Book Review: Great Strategic Rivalries

Great Strategic Rivalries From The Classical World To The Cold War, edited by James Lacey

As someone who greatly enjoys the study of strategy, there was a great deal that I found enjoyable in these essays.  This is by no means a short book or an easy one to read, at more than 500 pages of discussion about grand strategy involving geopolitical rivalries across a broad span of space and time from the ancient world to today.  To be sure, the writers focused on some generally familiar examples, as it would have perhaps been more enjoyable to read about strategic rivalries that were less familiar, like the long conflict between the clashing Vasa dynasties of Sweden or Poland or the Scandinavian rivalry between Sweden and Denmark, among others.  The essays themselves are somewhat uneven, some of them being very worthwhile and enjoyable and some of them being a bit tedious and somewhat sloppily organized.  Even so, if you like the study of strategic rivalries and you are willing to accept that a book of this kind is not going to be obscure or unfamiliar in its examination of those rivalries (there is, alas, no discussion of the long rivalry between Burma and Thailand over supremacy in Southeast Asia that went on for centuries and how that rivalry was ended only by the arrival of outside imperial powers, namely Great Britain and France), then you will find much to appreciate here even if it leaves you wanting more.

The contents of this book are divided into sixteen chapters.  After an introduction by the editor, we have an essay by Paul A. Rahe about the struggle between Athens and Sparta for the domination of Greece (1), and the struggle between Rome and Carthage during the Punic Wars by Barry S. Strauss (2).  Then we have a discussion of the long war between Rome and Parthia and Sassanid Persia by Kenneth W. Harl (3) and three chapters that deal with the warfare between England/Great Britain and France during the Hundred Years’ War by Kelly De Vries (4), during the colonial wars between 1689 and 1783 by Matt J. Schumann (8), and the Napoleonic Wars by Michael V. Leggiere (9).   There are essays about the struggle for domination between Venice and Genoa by Christine Shaw  and to a lesser extent Pisa (5) as well as the strategic rivalry between the Spanish Hapsburgs and their enemies (6) by Geoffrey Parker.  The fight between the Ottomans and the Austrian Hapsburgs is reviewed by Andrew Wheatcroft (7) and Geoffrey Wawro discusses the Franco-German rivalry in the 19th and early 20th centuries (10).  Kathleen Burk discusses the peaceful resolution of the strategic rivalry in the 19th century between Great Britain and the United States (11), Britain’s rivalry with Germany from the time of Wilhelm II is discussed by Williamson Murray (12), and the book closes with essays dealing with the Pacific conflict between China, Russia, and Japan by S.C.M. Paine, the Russo-German competition after 1871 by Robert Citino, Japanese and American rivalry for Pacific dominance by William Morgan, and an essay by James H. Anderson on the Cold War and ongoing conflict between the United States and Russia.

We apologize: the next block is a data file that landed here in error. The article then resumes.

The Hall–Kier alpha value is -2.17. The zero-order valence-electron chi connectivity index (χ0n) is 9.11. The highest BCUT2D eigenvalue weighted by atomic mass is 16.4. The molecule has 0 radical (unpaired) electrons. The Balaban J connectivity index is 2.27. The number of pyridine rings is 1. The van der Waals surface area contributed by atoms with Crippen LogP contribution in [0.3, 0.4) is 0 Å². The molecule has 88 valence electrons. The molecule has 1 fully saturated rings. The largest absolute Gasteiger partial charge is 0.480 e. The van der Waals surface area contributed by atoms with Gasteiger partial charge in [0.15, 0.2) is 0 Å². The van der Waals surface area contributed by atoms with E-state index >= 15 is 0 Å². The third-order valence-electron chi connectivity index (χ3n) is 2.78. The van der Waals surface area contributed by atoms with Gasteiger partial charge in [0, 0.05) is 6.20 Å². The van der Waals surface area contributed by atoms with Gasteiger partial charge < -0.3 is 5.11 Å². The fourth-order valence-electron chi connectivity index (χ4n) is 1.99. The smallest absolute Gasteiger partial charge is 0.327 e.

Although the essays provided are sprawling and sometimes not very well organized, there are some insights that can be gained from the various essays, even if they are focused on largely familiar subjects.  For one, it would appear as if the authors greatly underestimate the number of worthwhile rivalries from which data can be gleaned, since there are many rivalries not discussed that are at least as important as the Venetian-Genoese or Athenian-Spartan rivalry, which would only require that one deal with regional powers or even fairly minor powers in an interesting area.  For another, it would appear as if rivalries come about when powers have a certain freedom to maneuver in the absence of a struggle against a dominating power over them and have some degree of friction with a rivalry for honor, land, and economic power.  Likewise, such rivalries are likely to continue until there is a point of mutual exhaustion, one of the rivals has been defeated, or the rivalries bury the hatchet in the face of new strategic rivalries.  None of this inspires confidence that these issues will be any less problematic in our time than in the previous course of human history.

About nathanalbright

I'm a person with diverse interests who loves to read. If you want to know something about me, just ask.
This entry was posted in American History, Book Reviews, History, International Relations, Military History and tagged , . Bookmark the permalink.

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